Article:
Real pearls reflect light and appear to glow. Hold your pearls up to a source of light and check to see if each pearl reflects the light. This gives the pearl a lustrous iridescence. Fake pearls aren’t reflective although they can be shiny. They’re often quite lackluster and do not interact with light.

2- The Weight Test

Real pearls are substantial and solid. You should be feeling the weight of the pearl when you hold it in your hands. Fake pearls are often very light, especially plastic or ceramic ones, while glass pearls often feel heavier than real pearls.

3- The Drill Hole Test

Most pearls used in jewelry have a drill hole. Carefully check this area with a magnifying glass or a good-quality jeweler’s loupe. If you have a real pearl, the edges of the hole will likely be smooth and sharp. However, if the pearl is fake, you may notice bumpy edges.

Another giveaway is if there is damage to the coating around the hole. You may notice flaking paint and even see the real material of the bead, such as glass or plastic.

4- The Tooth Test

This might seem strange, but it’s one of the best ways to tell if your pearl is real. Simply rub the pearl against your front tooth from side to side and observe how it feels. A real pearl should have a gritty texture to it, somewhat like sandpaper, while a fake pearl will glide smoothly across your tooth.

When doing this test, take care not to rub the pearl against the sharp edge of your tooth as this can damage it.

5- The Temperature Test

Pearl temperature test
Natural pearls are cool at first but warms up when worn

Take your pearls out of their storage box and feel them. Real pearls often feel cold regardless of the temperature outside. However, once you put them on, they will warm up to your body temperature. Fake pearls often feel warm, especially if they are plastic beads.

6- The Rub Test

If you have two pearls, rub them gently against each other. Because real pearls have ridges and imperfections, the pearls should generate a gritty feeling when rubbed, similar to the tooth test. If the pearls are fake, they will feel smooth and produce no friction.

Another sign of authenticity is powdered nacre. When you rub the two pearls together, the friction will cause the surfaces of the pearls to produce a little bit of powder. This will not damage your pearls; just simply wipe away and they return to their original luster. Fake pearls may flake paint but won’t produce powder.

7- The Price Conundrum

The price of real pearls depends on a large number of quality factors, including size, overtone, shape and color. Even a strand of freshwater pearls, the most affordable variety of cultured pearls, can cost up to $2000.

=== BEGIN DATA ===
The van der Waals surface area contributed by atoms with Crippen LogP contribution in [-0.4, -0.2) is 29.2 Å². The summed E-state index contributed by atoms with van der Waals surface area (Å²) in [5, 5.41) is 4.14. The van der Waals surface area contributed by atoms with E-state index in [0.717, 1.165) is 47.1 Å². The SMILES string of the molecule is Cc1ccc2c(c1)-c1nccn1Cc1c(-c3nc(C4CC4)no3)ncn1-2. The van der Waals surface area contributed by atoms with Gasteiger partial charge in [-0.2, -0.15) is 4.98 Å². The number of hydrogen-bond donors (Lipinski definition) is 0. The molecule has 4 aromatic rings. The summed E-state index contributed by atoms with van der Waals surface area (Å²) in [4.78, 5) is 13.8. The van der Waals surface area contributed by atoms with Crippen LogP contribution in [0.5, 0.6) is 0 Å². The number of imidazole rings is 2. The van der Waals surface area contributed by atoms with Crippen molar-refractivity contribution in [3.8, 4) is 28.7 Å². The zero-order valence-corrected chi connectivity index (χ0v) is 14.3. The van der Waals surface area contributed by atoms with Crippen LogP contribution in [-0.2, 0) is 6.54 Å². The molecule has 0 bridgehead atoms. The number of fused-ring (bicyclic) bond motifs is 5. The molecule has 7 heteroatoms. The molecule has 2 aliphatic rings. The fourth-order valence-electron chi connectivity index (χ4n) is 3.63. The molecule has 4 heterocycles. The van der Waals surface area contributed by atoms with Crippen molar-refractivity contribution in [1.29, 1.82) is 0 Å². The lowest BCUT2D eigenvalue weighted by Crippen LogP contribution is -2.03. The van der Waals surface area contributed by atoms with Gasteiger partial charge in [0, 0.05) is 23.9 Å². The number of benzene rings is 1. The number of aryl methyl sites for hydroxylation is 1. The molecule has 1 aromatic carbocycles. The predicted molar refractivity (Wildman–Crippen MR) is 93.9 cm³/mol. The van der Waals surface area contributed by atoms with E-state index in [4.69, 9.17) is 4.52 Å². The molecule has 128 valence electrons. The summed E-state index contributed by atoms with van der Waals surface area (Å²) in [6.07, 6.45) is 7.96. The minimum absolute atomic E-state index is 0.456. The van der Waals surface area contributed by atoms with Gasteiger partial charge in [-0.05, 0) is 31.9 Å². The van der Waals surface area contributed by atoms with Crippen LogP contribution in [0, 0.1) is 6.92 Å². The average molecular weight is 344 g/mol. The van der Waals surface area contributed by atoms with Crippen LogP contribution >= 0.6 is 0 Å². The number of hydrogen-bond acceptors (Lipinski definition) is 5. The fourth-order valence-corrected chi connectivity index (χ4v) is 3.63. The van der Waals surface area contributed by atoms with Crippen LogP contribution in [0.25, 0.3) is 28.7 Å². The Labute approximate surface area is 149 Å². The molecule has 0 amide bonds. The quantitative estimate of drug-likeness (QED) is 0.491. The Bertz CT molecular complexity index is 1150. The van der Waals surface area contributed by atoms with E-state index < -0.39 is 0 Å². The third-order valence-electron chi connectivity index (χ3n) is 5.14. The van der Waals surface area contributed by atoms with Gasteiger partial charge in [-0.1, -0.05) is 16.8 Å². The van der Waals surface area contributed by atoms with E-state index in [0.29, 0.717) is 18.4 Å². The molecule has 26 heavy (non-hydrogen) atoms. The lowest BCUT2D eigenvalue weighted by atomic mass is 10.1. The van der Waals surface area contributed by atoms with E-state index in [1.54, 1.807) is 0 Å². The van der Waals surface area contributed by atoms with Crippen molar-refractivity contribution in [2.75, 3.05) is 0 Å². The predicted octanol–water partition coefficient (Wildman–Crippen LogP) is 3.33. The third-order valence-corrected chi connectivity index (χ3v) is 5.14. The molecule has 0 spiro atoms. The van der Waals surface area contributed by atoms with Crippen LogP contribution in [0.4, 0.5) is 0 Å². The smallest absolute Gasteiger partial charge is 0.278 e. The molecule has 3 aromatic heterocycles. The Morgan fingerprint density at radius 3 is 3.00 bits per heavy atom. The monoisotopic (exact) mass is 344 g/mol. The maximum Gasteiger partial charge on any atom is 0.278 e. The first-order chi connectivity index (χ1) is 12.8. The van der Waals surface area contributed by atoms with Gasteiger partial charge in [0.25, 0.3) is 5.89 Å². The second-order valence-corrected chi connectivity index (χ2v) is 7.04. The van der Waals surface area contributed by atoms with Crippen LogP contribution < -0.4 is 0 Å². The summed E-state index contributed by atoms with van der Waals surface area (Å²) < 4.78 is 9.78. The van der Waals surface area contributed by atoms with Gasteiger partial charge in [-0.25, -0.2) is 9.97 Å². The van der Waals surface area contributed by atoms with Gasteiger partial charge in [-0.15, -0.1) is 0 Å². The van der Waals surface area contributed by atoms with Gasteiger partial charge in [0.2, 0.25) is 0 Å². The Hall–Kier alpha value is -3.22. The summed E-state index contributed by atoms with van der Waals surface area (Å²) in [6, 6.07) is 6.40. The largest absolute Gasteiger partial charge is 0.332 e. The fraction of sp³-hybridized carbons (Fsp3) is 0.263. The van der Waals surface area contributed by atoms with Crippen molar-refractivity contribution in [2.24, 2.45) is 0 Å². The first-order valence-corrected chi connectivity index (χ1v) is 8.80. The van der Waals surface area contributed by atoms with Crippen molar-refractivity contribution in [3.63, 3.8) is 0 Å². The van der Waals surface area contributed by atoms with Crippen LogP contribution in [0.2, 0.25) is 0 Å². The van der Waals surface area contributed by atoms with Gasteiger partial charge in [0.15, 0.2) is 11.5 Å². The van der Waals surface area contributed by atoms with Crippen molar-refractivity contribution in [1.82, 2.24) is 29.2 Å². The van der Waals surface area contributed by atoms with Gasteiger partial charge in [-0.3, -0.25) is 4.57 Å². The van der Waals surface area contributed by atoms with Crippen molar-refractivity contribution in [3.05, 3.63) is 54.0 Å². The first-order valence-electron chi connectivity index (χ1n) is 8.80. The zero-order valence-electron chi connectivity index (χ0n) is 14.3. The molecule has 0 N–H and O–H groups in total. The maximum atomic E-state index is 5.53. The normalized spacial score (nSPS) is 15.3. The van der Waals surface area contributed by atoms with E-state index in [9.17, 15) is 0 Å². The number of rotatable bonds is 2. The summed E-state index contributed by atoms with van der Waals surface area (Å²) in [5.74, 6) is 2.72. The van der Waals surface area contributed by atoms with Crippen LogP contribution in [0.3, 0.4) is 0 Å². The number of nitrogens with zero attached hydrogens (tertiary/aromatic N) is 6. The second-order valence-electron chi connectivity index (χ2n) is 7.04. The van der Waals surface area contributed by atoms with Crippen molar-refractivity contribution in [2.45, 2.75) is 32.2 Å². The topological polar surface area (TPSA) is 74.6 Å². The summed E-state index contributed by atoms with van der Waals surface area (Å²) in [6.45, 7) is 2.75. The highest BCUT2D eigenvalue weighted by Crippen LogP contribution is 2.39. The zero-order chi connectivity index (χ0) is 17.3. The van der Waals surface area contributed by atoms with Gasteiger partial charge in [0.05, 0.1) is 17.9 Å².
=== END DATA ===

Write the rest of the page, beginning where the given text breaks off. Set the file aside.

If the pearls you are interested in seem unusually cheap, it’s highly likely that they aren’t the real deal.

8- See a Professional

It can be difficult to try to distinguish between real and fake pearls if you have nothing to compare them against. This is why, if you’re still unsure after conducting the above tests, your best option is to take your pearls to a licensed jeweler and ask for an appraisal.

In order to do this, ensure that you have sought out a reputable jeweler. It might be a good idea to check out any reviews that may be available of your chosen gemologist and what other customers are saying about them. Appraisals come with a considerable cost so consider whether it’s worth it before you take your pearls to be appraised. If you do have your pearls appraised, check whether the gemologist is able to provide you with a certificate of authenticity as evidence of the quality of your pearls.

Shopping Smart


It always makes sense to shop smartly and check your pearls carefully prior to buying. Whether you opt to shop online or at a brick and mortar store, the rules remain the same.

To avoid unnecessary headaches, buy from a reputable and registered retailer. These vendors often provide a certificate of authenticity to ensure that the pearls meet the standards and expectations you have of them.

Whether you decide to buy natural, cultured or fake pearls, is entirely up to you. There is no right or wrong type of pearl to buy and what matters are your priorities. If budget is a concern, stick to imitation pearls. If you want only the best, and something that is heirloom-quality, choose natural pearls. Whichever you choose, the important thing is to know the origins of what you are buying and avoid being ripped off.

Looking for pearls? Amazon boasts an extensive range of pearl jewelry to suit all tastes, styles and budgets. Check Here

Dani Rhys

Dani Rhys has worked as a writer and editor for over 15 years in the jewelry niche. She holds a Masters degree in Linguistics and Education. She has always been interested in expression through fashion and accessories, and her extensive experience in the field has made her a respected voice in jewelry trends and education. As the chief editor of Jewelry Shopping Guide, she not only leads the content strategy but also shares her insights through engaging articles. Her passion for storytelling is reflected in every piece she curates, exploring the intricate relationship between jewelry and personal identity.

Jewelry Guide